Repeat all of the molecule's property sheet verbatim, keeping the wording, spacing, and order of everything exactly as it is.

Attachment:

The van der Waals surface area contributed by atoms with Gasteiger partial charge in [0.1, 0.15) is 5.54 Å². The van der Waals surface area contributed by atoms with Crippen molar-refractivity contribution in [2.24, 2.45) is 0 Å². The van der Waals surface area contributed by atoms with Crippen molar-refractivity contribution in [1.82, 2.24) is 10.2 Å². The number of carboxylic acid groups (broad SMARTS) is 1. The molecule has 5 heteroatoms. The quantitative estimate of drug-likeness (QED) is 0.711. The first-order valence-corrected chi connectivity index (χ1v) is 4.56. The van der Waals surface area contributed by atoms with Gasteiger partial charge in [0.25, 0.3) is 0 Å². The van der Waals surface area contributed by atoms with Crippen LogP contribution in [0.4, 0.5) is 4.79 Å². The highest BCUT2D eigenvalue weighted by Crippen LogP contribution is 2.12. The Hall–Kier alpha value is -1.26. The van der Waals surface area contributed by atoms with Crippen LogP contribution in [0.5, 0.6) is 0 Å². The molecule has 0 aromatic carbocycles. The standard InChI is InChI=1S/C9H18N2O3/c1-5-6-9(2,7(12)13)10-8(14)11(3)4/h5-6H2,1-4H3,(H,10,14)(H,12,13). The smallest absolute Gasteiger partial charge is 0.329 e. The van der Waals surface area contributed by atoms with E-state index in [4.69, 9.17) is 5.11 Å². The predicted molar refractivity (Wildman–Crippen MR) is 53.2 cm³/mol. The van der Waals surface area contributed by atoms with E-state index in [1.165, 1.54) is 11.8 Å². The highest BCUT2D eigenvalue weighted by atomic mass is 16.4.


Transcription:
The van der Waals surface area contributed by atoms with Gasteiger partial charge in [0.1, 0.15) is 5.54 Å². The van der Waals surface area contributed by atoms with Crippen molar-refractivity contribution in [2.24, 2.45) is 0 Å². The van der Waals surface area contributed by atoms with Crippen molar-refractivity contribution in [1.82, 2.24) is 10.2 Å². The number of carboxylic acid groups (broad SMARTS) is 1. The molecule has 5 heteroatoms. The quantitative estimate of drug-likeness (QED) is 0.711. The first-order valence-corrected chi connectivity index (χ1v) is 4.56. The van der Waals surface area contributed by atoms with Gasteiger partial charge in [0.25, 0.3) is 0 Å². The van der Waals surface area contributed by atoms with Crippen LogP contribution in [0.4, 0.5) is 4.79 Å². The highest BCUT2D eigenvalue weighted by Crippen LogP contribution is 2.12. The Hall–Kier alpha value is -1.26. The van der Waals surface area contributed by atoms with Crippen LogP contribution in [0.5, 0.6) is 0 Å². The molecule has 0 aromatic carbocycles. The standard InChI is InChI=1S/C9H18N2O3/c1-5-6-9(2,7(12)13)10-8(14)11(3)4/h5-6H2,1-4H3,(H,10,14)(H,12,13). The smallest absolute Gasteiger partial charge is 0.329 e. The van der Waals surface area contributed by atoms with E-state index in [4.69, 9.17) is 5.11 Å². The predicted molar refractivity (Wildman–Crippen MR) is 53.2 cm³/mol. The van der Waals surface area contributed by atoms with E-state index in [1.165, 1.54) is 11.8 Å². The highest BCUT2D eigenvalue weighted by atomic mass is 16.4.